Canada's climate is about to change dramatically. You see, spring arrives next month. Sorry if that sounds anticlimactic, but in this country, changing seasons always mean changes in climate. Understanding why that happens can help us understand and dismiss one of the most commonly held fallacies about today's changing climate.
The phrase "extreme weather event" is synonymous with extreme water event, be it flooding, landslide, erosion or polar vortex. Old practices like building on floodplains as in Calgary are proving to be mistakes, especially where the ice-melt from the Rockies has always made downstream residents anxious on both sides of the mountains.
Depending on where you are, it's been getting hotter, colder, drier, wetter, stormier. Indeed, the changes, particularly the intensity of heatwaves and droughts, have been occurring faster than many scientists predicted. And that's made it a bit easier to feel there is something real about climate change.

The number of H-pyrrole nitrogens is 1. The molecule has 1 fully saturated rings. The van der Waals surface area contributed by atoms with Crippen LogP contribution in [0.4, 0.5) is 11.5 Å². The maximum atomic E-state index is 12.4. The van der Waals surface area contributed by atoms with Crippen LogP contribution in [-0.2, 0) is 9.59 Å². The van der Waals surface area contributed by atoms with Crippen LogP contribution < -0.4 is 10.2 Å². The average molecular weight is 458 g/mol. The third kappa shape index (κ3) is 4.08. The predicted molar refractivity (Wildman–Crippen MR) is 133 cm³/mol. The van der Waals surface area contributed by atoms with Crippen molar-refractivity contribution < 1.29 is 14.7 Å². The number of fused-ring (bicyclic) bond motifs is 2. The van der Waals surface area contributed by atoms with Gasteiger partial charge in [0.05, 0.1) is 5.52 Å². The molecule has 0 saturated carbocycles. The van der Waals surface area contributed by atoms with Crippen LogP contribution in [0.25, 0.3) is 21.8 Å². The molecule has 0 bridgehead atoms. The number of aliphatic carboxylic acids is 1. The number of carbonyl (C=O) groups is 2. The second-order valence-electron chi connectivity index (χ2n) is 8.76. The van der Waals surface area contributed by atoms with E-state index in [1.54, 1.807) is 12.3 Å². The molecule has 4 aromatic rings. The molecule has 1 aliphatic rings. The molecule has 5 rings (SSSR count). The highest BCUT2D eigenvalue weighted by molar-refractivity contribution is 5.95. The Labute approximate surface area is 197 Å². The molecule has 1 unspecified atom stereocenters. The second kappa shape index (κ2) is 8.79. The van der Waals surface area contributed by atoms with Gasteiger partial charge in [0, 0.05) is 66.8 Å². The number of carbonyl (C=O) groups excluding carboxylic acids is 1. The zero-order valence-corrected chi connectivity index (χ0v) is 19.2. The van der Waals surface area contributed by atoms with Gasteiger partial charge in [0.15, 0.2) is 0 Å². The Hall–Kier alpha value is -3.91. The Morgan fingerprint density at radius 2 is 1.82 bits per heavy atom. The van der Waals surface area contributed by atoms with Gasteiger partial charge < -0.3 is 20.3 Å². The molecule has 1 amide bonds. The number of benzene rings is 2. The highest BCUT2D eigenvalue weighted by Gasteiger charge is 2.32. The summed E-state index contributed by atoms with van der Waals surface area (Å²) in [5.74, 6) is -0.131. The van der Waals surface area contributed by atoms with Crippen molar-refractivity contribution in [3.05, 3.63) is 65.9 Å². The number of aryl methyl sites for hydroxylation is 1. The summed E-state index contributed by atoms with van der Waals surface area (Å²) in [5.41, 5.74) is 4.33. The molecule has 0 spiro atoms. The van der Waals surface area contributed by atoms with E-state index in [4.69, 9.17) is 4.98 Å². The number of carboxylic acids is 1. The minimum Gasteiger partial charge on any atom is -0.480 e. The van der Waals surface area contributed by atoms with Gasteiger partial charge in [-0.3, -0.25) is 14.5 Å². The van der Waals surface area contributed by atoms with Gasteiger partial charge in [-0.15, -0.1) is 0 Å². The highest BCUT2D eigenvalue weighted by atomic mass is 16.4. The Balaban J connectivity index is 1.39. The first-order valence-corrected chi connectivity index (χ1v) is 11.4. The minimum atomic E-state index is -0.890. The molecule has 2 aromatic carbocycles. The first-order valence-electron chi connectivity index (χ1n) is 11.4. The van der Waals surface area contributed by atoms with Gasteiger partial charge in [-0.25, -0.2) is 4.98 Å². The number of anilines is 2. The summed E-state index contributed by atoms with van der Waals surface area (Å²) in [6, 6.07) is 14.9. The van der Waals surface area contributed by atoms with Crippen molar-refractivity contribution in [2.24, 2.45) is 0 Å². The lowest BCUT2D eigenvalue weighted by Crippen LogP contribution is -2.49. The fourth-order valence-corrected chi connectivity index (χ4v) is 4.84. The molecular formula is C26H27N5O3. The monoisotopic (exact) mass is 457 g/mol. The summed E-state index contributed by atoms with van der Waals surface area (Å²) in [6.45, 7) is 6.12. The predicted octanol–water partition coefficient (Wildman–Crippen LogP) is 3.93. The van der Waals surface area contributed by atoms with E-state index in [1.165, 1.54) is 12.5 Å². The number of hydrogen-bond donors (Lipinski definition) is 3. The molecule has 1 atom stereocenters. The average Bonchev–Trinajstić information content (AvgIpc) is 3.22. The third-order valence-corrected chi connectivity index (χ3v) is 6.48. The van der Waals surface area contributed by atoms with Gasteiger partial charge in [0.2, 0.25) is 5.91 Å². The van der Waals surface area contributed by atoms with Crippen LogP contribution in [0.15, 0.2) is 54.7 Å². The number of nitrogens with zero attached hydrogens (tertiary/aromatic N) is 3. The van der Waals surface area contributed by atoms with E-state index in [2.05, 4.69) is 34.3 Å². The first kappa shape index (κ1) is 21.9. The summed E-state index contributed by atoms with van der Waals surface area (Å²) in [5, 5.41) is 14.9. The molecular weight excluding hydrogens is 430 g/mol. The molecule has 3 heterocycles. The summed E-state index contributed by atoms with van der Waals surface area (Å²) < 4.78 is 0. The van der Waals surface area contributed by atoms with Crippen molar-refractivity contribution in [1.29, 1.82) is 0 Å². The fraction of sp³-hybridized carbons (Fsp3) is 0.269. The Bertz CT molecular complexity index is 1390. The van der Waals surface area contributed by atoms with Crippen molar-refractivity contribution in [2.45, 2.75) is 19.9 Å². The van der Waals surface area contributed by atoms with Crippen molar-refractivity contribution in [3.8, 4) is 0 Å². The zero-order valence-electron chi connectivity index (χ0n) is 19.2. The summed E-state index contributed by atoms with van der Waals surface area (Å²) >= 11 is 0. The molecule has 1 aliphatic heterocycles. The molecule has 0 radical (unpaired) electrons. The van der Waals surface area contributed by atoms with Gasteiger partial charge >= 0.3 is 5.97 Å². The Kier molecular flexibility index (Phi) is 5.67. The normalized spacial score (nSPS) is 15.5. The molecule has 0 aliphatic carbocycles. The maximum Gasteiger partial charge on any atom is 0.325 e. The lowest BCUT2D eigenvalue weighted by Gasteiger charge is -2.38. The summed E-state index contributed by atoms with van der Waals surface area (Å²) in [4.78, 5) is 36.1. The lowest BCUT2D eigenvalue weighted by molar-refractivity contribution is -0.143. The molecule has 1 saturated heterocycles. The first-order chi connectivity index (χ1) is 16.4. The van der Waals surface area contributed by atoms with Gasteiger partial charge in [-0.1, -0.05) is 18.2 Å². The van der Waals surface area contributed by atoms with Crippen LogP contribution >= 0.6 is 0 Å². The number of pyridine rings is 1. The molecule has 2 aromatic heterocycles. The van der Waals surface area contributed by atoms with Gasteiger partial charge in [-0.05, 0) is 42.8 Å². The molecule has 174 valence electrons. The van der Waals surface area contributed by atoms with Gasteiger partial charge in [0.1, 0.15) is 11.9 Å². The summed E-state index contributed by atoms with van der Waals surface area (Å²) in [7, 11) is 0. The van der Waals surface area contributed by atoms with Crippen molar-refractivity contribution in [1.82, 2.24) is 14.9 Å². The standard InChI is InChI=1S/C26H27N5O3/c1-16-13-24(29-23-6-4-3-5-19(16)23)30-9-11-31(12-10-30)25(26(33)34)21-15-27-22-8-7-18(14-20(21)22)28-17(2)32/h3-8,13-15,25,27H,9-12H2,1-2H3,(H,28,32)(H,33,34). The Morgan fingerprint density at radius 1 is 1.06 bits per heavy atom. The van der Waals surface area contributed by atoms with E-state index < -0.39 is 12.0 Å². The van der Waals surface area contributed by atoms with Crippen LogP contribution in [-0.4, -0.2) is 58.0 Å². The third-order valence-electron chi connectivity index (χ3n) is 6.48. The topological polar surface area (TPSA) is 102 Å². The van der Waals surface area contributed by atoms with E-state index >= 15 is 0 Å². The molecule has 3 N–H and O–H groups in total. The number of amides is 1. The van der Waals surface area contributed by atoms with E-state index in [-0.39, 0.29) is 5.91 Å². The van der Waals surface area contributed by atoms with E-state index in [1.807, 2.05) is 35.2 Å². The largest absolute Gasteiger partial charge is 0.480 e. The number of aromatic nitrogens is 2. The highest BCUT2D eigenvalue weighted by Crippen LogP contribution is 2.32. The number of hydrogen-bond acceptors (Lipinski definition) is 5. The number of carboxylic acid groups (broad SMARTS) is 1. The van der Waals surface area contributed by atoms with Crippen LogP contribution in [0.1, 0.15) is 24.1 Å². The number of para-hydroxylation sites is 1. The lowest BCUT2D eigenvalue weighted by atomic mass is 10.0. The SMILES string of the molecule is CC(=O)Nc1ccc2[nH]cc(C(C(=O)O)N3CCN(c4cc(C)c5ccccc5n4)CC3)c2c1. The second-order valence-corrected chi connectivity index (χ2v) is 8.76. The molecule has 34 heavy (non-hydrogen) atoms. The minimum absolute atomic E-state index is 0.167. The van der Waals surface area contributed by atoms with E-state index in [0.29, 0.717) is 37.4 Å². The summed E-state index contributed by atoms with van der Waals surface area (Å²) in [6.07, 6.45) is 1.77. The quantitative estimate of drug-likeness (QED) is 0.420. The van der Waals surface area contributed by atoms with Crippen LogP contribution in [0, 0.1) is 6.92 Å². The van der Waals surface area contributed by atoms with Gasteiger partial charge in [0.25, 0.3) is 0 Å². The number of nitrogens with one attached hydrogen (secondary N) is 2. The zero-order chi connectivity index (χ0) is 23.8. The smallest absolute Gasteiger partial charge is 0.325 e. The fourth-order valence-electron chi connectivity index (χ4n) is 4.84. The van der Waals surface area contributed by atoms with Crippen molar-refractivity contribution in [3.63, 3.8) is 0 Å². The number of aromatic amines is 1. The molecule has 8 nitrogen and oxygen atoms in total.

Though the atmosphere has apparently stabilized and winter will soon be gone for yet another year, for millions of people, this is no time to breathe easy. In the next few weeks, a new kind of trouble will emerge. Dubbed the 'pollen vortex' this rare springtime phenomenon will leave allergy sufferers just as miserable and clambering for the indoors.
We've been trapped inside by icy concussion-inducing, deathtrap snow. I'm like a bear in hibernation, except I'm adding to my fat rather than living off it. I feel like I'm in some kind of dreary winter-induced coma. My youngest didn't wear socks to daycare during the last snowstorm, and I didn't even notice.